Mosaic makes request to mine in Manatee Co.

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For hours, Manatee County commissioners listened and questioned Mosaic's request to rezone almost 3,600 acres of land to extend its mining operation.

"You're right next to our watershed, so that is a very large concern of mine," said Commissioner Betsy Benac.

The area is part of a vast section of land known as Wingate. Mosaic has been mining west of Duette for years, but this would bring mining operations further east. Residents have concerns.

"We are never going to have a break out here. They are literally feet from our back door," Debbie Mafera said, referring to potential noise and disruption near her house.

Debbie and Ricky Mafera built their dream home across from Moasic owned land.

"The vibrations from the equipment, the 24/7 noise. We won't be able to sleep. Do our business our peace and tranquility will be gone," said Ricky Mafera.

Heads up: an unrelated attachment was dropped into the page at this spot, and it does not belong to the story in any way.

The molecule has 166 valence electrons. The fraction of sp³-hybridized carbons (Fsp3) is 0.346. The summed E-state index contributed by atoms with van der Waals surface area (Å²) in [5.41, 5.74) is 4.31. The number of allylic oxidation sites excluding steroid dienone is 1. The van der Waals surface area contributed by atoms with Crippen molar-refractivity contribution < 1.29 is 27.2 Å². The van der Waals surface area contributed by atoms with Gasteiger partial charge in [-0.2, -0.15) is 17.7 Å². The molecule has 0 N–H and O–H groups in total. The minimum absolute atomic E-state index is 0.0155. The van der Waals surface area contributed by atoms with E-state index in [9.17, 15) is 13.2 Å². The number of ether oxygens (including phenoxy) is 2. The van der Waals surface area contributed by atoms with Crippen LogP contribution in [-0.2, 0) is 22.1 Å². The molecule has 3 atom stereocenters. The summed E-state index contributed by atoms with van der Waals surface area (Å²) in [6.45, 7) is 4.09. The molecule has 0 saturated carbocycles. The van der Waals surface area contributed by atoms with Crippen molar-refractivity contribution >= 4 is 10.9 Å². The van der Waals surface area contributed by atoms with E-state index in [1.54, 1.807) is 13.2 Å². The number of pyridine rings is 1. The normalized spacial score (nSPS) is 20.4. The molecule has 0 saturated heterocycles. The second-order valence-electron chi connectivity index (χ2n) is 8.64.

Others that already live near mining operations said it hasn't bothered them.

"Is there odor? No. Is there dust? No. Is there visible disruption of the atmosphere? No. Is there noise? There's sound, it's less than what I hear when a truck goes by," said Linda Eneix.

One of the biggest concerns happened five months ago in Mulberry. A sinkhole opened under a gypsum stack, leaking 215 million gallons of potentially radioactive water into the Florida Aquifer. But Mosaic contends this project is different. Only mining will occur on the site.

Mosaic said the effects would be temporary.

"Mining does not produce Gypsum, Mining actually is just the removal of phosphate from the ground and the separation of phosphate from the sand and the clay," said Shannon Gonzalez a senior ecologist with Flatwoods Consulting group.

If approved, mining would not occur east of Duette until 2029 and it would only last for five years. A few years later, the land will be restored.

"What is being put back can either be converted to pasture. It can be put into wildlife habitat," said Gonzalez.